Seriously, are you kidding me with this photograph of the comet Lovejoy?
It was taken by Gerald Rhemann on Dec. 23, 2014, in Namibia (a photo he took the night before was featured in my earlier post about how to see the comet). It’s a four-panel mosaic made up of individual images taken with a 30-centimeter-wide field telescope, each with a total exposure of about 20 minutes. Lovejoy is currently sidling up past Orion and isn’t too hard to spot with binoculars.
Comets are essentially piles of rock, gravel, and dust held together by various kinds of ice (in general, water and carbon dioxide ice). As they near the Sun, the ice turns into a gas and blows away due to pressure from the solar wind and sunlight itself. This also releases a lot of dust and gravelly bits, which tend to follow the comet around the Sun—if the Earth’s orbit intersects this material, we get annual meteor showers.
That doesn’t happen with C/2014 Q2 (Lovejoy), though. But it still puts on quite a show! As I alluded to in that earlier post, the comet is green due to the presence of diatomic carbon (C2). Sunlight energizes the molecule and makes it glow. I haven’t seen a good spectrum of Lovejoy yet, but I suspect the blue in the tail is from carbon monoxide emission. C2 also emits in the blue, but I can’t say for sure how much of the color is from which molecule.
I’ll take a moment here to reiterate something I’ve written about before as well: A lot of articles say the green color in a comet is from cyanogen (the molecule (CN)2). While the origin of this idea isn’t clear, it’s not true. Cyanogen emits in the violet, almost UV part of the spectrum, and very weakly in the blue. But it doesn’t emit any green light at all! I’ve made this error before as well, and it’s perniciously difficult to get rid of; it gets spread around like a virus. I hope I can help clear it up here though.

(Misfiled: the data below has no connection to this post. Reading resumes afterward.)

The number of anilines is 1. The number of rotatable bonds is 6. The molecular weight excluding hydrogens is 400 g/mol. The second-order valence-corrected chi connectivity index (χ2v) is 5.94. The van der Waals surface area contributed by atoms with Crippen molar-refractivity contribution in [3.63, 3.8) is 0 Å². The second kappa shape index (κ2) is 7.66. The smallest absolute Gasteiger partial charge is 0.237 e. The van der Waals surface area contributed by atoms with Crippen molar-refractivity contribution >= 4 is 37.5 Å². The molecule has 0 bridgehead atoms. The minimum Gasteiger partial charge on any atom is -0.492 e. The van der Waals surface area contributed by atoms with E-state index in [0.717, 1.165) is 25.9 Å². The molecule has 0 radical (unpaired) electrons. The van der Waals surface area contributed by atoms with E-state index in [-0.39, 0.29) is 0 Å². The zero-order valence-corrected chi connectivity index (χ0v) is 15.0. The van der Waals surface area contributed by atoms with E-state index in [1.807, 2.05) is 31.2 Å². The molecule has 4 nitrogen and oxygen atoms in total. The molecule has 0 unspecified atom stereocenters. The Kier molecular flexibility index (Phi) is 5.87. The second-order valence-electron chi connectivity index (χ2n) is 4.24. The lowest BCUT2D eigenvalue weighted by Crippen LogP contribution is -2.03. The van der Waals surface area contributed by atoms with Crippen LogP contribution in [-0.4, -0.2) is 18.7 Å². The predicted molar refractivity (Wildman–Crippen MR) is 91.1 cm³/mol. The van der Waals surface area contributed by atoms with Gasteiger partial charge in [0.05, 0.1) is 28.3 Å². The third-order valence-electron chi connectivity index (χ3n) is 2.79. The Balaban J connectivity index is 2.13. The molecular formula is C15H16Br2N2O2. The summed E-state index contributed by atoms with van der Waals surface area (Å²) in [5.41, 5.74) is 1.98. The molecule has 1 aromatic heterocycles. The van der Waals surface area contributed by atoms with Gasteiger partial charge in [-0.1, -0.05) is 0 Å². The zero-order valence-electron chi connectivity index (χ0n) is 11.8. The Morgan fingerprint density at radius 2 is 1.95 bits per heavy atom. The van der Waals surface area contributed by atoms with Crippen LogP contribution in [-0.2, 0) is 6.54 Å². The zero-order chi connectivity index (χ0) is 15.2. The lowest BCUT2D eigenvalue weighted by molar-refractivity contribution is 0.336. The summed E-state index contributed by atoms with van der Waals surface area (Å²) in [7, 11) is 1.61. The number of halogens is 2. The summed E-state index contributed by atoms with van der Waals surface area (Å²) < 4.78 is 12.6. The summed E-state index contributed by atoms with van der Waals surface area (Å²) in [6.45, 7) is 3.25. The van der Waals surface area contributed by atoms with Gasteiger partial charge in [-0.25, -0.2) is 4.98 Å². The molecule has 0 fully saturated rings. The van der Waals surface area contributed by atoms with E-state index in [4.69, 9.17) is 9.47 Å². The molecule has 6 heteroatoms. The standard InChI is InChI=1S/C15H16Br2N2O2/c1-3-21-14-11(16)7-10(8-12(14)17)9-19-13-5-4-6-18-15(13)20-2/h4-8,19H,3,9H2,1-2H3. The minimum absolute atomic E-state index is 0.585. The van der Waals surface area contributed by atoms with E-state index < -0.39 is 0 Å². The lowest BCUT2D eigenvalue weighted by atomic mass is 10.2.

Anyway, Lovejoy is still getting brighter every day and heading north in the sky, making it easier and easier to see for those of us above the Equator. The Moon is full on Sunday, Jan. 4, which will light up the sky and make finding the comet harder. But two or three days later the Moon will rise late enough to make viewing better.
You’ll almost certainly need binoculars to see it, but if you have dark skies it shouldn’t be too hard. Use the maps at Sky and Telescope to locate it, and don’t forget the Virtual Telescope project will have live online viewings on Jan. 6 and 11.
I hope you get a chance to take a look. Bright comets don’t come along that often, and this one is, obviously, quite lovely.